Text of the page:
JpGU-AGU Joint Meeting 2017

Presentation information

[EE] Poster

P (Space and Planetary Sciences) » P-CG Complex & General

[P-CG23] [EE] Future missions and instrumentation for space and planetary science

Wed. May 24, 2017 10:45 AM - 12:15 PM Poster Hall (International Exhibition Hall HALL7)

convener:Satoshi Kasahara(The university of Tokyo), Shingo Kameda(School of Science, Rikkyo University), Mitsunori Ozaki(Faculty of Electrical and Computer Engineering, Institute of Science and Engineering, Kanazawa University), Yoshiya Kasahara(Information Media Center, Kanazawa University)

[PCG23-P01] Development of Lunar Impact Flash Observing Camera "DELPHINUS" on deep-space 6U spacecraft "EQUULEUS"

*Shinsuke Abe1, Masahisa Yanagisawa2, Hajime Yano4, Ryu Funase3 (1.Nihon University, 2.The University of Electro-Communications, 3.The University of Tokyo, Japan, 4.JAXA)

Keywords:CubeSat, Lunar Impact Flash, Meteoroids, Meteors, Asteroids

EQUULEUS (EQUilibriUm Lunar-Earth point 6U Spacecraft) will be the world’s smallest spacecraft to explore the Earth-Moon Lagrange2 point (EML2). The spacecraft will be jointly developed by the University of Tokyo and JAXA which will be launched by NASA’s SLS (Space Launch System) EM-1 (Exploration Mission-1) in 2018. The spacecraft will fly to a libration orbit around the EML2 point and demonstrate trajectory control techniques within the Sun-Earth-Moon region.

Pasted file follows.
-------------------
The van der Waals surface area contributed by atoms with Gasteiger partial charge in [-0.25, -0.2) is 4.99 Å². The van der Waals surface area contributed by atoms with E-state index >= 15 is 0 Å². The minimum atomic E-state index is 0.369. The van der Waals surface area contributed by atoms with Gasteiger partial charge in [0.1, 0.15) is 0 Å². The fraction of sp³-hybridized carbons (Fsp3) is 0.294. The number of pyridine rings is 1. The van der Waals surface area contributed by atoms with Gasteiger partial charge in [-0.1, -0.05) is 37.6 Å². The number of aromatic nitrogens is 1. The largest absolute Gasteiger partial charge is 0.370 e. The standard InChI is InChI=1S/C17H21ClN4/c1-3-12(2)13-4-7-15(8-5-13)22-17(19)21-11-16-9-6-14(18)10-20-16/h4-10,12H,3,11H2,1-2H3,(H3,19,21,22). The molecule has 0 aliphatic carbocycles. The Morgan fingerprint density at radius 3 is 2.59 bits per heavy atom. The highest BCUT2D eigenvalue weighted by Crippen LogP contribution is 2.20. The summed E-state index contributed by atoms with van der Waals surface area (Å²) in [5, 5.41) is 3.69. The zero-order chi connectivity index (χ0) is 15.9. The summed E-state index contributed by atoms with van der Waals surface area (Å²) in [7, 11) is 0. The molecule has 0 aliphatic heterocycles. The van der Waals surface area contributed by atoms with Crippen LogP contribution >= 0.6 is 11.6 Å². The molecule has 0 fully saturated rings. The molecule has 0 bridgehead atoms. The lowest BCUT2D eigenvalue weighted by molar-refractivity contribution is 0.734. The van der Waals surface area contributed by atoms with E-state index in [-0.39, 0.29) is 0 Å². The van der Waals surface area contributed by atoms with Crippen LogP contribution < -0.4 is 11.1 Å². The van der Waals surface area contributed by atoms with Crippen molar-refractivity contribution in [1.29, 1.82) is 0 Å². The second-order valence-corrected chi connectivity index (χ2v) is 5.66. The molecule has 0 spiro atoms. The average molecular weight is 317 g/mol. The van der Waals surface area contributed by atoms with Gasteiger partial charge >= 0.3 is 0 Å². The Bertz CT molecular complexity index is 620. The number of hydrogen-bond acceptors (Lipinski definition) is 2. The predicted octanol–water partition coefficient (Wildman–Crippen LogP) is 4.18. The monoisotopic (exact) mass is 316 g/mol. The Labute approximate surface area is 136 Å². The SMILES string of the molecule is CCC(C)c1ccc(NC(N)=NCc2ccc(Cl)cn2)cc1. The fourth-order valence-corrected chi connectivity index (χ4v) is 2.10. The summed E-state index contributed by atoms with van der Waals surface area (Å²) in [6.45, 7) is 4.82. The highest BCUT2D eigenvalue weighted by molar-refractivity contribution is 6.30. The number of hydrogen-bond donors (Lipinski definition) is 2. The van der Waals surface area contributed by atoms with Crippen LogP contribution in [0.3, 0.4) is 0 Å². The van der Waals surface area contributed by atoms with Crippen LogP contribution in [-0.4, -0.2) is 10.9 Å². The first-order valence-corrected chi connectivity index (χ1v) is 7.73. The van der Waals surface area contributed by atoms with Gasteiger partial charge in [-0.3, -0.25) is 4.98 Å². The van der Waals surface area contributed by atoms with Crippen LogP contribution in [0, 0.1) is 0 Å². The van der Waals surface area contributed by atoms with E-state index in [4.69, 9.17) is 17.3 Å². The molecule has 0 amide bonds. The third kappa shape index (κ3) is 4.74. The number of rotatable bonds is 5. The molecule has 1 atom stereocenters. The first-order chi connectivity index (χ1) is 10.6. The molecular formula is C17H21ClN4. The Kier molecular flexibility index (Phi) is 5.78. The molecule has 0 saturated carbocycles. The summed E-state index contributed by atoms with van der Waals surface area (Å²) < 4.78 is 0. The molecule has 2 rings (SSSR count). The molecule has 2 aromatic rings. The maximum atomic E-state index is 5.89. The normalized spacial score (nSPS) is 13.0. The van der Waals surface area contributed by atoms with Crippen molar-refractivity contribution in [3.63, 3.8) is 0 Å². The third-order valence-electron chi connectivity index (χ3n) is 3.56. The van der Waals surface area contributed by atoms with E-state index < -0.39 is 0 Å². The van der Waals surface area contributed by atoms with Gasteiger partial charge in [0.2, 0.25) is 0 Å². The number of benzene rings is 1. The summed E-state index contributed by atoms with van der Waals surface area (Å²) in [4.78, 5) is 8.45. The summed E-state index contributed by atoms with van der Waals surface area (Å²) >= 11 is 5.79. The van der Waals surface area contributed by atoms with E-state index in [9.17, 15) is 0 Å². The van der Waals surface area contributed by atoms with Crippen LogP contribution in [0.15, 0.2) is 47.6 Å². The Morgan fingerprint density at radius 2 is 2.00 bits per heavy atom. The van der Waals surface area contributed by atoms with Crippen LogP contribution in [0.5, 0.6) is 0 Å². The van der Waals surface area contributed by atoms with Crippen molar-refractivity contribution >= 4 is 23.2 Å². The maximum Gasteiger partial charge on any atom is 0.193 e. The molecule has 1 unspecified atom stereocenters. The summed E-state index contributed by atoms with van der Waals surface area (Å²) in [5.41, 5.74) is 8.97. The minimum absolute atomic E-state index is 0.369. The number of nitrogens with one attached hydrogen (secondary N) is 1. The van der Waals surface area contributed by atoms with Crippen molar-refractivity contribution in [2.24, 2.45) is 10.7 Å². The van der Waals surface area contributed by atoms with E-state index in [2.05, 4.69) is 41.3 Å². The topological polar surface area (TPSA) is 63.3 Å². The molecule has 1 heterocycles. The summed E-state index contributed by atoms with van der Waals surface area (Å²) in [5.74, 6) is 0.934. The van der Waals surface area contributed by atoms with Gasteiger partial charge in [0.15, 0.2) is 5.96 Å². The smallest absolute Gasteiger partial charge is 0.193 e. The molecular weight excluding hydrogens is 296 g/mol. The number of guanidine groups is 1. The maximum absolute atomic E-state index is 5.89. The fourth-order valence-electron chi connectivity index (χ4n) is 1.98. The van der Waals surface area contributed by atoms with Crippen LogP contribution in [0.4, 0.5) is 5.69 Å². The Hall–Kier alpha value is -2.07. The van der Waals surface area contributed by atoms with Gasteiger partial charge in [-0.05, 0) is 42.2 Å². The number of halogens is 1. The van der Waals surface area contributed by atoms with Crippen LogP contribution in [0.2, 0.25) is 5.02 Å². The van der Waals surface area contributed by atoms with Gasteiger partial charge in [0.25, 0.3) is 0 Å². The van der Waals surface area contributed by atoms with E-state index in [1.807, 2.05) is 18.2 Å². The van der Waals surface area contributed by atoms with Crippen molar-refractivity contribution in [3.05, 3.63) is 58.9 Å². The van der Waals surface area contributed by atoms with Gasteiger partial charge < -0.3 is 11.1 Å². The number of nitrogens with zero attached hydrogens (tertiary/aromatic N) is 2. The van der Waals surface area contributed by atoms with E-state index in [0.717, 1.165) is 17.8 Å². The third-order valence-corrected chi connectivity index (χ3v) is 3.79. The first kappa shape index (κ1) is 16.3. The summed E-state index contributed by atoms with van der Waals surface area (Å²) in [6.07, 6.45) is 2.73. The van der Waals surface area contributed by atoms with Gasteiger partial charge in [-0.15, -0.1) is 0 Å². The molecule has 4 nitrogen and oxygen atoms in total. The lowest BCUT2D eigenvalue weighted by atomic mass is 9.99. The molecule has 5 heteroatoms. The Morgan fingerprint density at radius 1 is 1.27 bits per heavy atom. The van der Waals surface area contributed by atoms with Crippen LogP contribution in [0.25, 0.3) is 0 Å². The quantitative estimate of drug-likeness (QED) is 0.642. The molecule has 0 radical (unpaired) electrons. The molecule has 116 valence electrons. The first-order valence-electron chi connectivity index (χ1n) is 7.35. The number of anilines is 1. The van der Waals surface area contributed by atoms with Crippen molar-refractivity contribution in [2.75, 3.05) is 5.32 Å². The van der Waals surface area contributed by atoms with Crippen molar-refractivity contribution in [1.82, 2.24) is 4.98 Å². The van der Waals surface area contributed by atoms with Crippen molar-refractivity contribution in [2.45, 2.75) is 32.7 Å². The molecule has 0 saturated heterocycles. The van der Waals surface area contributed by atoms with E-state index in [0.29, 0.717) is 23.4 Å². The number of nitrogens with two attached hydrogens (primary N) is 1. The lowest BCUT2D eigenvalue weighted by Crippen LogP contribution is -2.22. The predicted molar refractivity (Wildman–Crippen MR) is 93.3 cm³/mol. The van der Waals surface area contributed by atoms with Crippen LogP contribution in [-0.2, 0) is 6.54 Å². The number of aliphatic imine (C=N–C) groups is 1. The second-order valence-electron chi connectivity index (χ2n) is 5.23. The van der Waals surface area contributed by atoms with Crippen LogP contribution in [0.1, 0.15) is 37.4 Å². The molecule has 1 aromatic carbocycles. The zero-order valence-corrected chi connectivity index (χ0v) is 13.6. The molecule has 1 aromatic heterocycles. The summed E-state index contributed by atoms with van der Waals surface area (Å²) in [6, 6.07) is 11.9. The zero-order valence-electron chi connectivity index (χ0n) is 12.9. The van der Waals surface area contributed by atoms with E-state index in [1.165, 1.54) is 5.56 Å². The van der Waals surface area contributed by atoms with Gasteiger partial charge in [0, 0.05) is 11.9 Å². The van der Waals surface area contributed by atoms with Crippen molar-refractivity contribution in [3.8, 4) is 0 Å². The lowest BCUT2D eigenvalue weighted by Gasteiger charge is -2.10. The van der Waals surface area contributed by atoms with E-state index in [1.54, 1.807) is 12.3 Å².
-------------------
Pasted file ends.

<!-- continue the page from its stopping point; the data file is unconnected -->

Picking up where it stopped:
DELPHINUS (DEtection camera for Lunar impact PHenomena IN 6U Spacecraft) is one of the onboard scientific instruments onboard EQUULEUS to observe meteoroids by using imaging of lunar impact flashes and near-Earth asteroids. Meteoroid are a small rocky bodies traveling through interplanetary space. When a meteoroid impacts the moon at several 10s of km/s, a brilliant flash at the point of impact can be observed as a lunar impact flash. The influx rate of interplanetary dusts onto the Earth-Moon surface are essential for understanding solar system evolution and are useful information for the future human space activities in the Cis-Lunar space that is the volume within the Moon's orbit. Thus, it is very important to investigate size distributions, influx rate and daily variation of meteoroids. Ground-based meteor observations by using all-sky cameras are limited to the roughly 10,000 km2 of upper-atmosphere visible from their location. On the other, Lunar impact monitoring enables to monitor the more than 106 km2 collecting area. Lunar impact monitoring has a great advantage to detect large meteoroids in the mass range between 10s of grams and few kilograms corresponding to centimeters and tens of centimeters, which is as a bridge between small asteroids, larger than few meters size, and meteors, smaller than millimeter size, observed mainly from the ground.
This paper describes newly developed DELPHINUS camera system.